Schooling, Labor-Force Quality, and the Growth of Nations
Direct measures of labor-force quality from international mathematics and science test scores are strongly related to growth. Indirect specification tests are generally consistent with a causal link: direct spending on schools is unrelated to student performance differences; the estimated growth effects of improved labor-force quality hold when East Asian countries are excluded; and, finally, home-country quality differences of immigrants are directly related to U.S. earnings if the immigrants are educated in their own country but not in the United States. The last estimates of micro productivity effects, however, introduce uncertainty about the magnitude of the growth effects.
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Volume (Year): 90 (2000)
Issue (Month): 5 (December)
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References listed on IDEAS
Please report citation or reference errors to , or , if you are the registered author of the cited work, log in to your RePEc Author Service profile, click on "citations" and make appropriate adjustments.:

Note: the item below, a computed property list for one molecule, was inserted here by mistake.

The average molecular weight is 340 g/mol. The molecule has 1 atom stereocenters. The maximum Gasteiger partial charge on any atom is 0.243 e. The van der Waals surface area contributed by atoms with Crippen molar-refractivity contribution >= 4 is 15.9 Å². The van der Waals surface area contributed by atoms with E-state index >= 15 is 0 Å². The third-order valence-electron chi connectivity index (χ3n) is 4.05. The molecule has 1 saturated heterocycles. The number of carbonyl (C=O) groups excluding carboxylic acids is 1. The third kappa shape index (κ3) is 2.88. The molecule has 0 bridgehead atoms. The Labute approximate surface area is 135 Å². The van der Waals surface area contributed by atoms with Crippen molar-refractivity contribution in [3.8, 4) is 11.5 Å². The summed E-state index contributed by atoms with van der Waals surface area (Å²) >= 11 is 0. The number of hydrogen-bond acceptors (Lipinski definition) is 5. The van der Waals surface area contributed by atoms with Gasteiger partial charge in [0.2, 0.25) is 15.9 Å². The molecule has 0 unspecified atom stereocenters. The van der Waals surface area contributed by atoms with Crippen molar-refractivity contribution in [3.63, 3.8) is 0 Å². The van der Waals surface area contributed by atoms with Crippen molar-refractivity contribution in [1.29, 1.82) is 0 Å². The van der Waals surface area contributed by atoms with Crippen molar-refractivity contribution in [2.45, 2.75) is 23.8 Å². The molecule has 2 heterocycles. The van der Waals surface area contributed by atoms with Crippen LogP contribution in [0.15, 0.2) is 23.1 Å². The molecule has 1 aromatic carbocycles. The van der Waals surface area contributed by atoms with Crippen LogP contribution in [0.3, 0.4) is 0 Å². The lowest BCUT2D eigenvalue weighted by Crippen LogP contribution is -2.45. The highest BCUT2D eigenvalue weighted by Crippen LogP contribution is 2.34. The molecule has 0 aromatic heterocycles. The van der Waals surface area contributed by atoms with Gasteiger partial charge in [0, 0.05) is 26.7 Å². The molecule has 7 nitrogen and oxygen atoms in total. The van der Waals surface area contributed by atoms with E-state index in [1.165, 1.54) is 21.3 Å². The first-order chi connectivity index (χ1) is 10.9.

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"International Comparisons of Educational Attainment,"
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"Fiscal Policy and Economic Growth: An Empirical Investigation,"
NBER Working Papers
4499, National Bureau of Economic Research, Inc.
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- Peter J. Klenow & Mark Bils, 2000. "Does Schooling Cause Growth?," American Economic Review, American Economic Association, vol. 90(5), pages 1160-1183, December.
- Bishop, John, 1992. "The impact of academic competencies on wages, unemployment, and job performance," Carnegie-Rochester Conference Series on Public Policy, Elsevier, vol. 37(1), pages 127-194, December.
- Eric A. Hanushek, 1979. "Conceptual and Empirical Issues in the Estimation of Educational Production Functions," Journal of Human Resources, University of Wisconsin Press, vol. 14(3), pages 351-388.
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